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Print with Lightroom

Published on June 14, 2015  |  Updated on October 31, 2019


Printing from Lightroom has become very easy (from a color management point of view). If you have a calibrated monitor and printer at your disposal, it can even be pleasant because you won't waste lots of paper... It is indeed possible to "pre-view" on your monitor how your photo will be printed...


Photo Epson printerThis last page of tutorial about color management in Lightroom is thus dedicated to printing from this program. Not only does Lightroom enable to print with the right printing profiles, like Photoshop now, that you created or subcontracted to an external service provider, but it also features a great functionality if you have those same ICC profiles and a good calibrated monitor: simulation of the printing result previewed on your screen! With a calibrated graphic chain, a wide gamut screen (if you work with saturated colors, it is even better) and with non-generic ICC profiles - hence made just for your printer -, it is impressively efficient... at least theoretically! We'll see why.



Simulate a print preview: softproofing or "screen proofing"

It is possible to anticipate the differences between your digital file and your file before printing on your monitor, to a certain extent. It is possible with Lightroom since version 5. Before discussing how, I'd like to talk about it a little.

Important note! Lightroom being very different from Photoshop, we'll navigate between two tabs in this page: "Development" and "Print".

I hope I convinced you to calibrate your printer through this guide, in order to get the best possible print results meaning a print as close as possible to your expectations and if you have a good calibrated monitor, to what you're seeing on it.

To get a result that is as close as possible to your expectations, it is sometimes useful tu use "screen proofing" though, meaning to simulate a preview of different ICC profiles and above all, to choose the right conversion mode between the usual "Relative" and the sometimes very useful "Perceptual".

Simulate the preview of the image to print: "screen proofing"

If you created or had someone create an ICC profile for you for a printer / paper pair, you'll be able to know beforehand how your image will be printed and above all, to know what corrections to make to correct the weaknesses of your print. For that, you need to change tabs to go the "Development" tab and there, you'll have to check the button "screen proofing", quite logically:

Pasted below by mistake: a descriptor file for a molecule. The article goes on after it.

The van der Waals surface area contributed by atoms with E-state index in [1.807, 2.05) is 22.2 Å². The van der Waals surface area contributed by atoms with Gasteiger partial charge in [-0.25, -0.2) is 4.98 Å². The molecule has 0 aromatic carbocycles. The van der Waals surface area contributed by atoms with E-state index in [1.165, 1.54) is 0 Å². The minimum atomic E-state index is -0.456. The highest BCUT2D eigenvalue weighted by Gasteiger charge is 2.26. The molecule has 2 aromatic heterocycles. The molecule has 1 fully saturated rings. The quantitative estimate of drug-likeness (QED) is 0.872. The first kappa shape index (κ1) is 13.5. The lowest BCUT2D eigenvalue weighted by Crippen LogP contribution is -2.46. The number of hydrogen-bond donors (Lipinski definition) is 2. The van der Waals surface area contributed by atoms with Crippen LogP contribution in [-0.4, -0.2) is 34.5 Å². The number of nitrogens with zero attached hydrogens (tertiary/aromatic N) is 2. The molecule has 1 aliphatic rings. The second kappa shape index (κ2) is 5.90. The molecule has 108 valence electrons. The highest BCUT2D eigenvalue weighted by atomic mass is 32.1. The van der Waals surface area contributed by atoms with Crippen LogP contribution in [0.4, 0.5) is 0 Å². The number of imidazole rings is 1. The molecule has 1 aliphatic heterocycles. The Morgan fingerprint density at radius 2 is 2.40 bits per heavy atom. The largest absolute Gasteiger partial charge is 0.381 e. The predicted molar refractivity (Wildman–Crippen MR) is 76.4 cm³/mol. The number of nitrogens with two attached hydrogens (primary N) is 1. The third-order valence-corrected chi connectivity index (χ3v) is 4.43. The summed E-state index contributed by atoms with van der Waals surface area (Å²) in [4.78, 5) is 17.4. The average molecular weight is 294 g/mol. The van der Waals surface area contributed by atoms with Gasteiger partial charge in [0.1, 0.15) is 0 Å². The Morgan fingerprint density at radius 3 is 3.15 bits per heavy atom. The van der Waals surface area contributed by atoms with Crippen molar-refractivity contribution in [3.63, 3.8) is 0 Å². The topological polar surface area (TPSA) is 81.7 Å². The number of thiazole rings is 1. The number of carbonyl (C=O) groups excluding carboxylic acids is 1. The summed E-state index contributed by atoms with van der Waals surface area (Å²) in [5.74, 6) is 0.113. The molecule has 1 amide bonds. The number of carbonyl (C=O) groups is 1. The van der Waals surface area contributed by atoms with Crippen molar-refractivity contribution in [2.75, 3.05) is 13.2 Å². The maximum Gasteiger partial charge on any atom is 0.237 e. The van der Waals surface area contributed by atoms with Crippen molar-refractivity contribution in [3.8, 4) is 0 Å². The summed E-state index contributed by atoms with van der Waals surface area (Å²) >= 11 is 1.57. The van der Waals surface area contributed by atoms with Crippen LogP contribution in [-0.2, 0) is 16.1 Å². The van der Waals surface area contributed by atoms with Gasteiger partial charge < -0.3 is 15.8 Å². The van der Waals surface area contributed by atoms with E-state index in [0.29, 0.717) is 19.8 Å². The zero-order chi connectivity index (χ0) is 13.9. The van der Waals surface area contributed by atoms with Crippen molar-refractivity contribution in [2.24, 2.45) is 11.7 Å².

Option display proofing screen in lightroom

Note that when you click on this "Screen proofing" button, a new field appears under the histogram:

  Proofing settings in Lightroom

It is in this field that you'll be able to choose the printing profile  (1) - and compare it - and above all the conversion mode (2) you'll use for the print in the "Print" tab.  

1 - Profile - You just have to choose your printing profile for your printer / paper pair from the unfolding list of all the profiles installed on your computer.

2 - Mode (conversion mode) - You just have to click Perceptual or Relative and see the effect on your screen.


About the choice of conversion mode : Relative or Perceptual.

During my training courses in the field hence on graphic chains often very different, I could check that the screen / print gaps are still very visible on certain colors saturated or in contrast on certain papers. It is normal and completely understandable! There can only be a match on common parts of their respective gamuts. It is not unusual to be able to print a color that can't be displayed, nor the contrary. If a color is in the original file, that it can be displayed or not on the screen but can't be printed, color management won't make miracles! It won't be printed, or rather will be printed with the most approaching color (in the range of colors available for that printer) but slightly less saturated.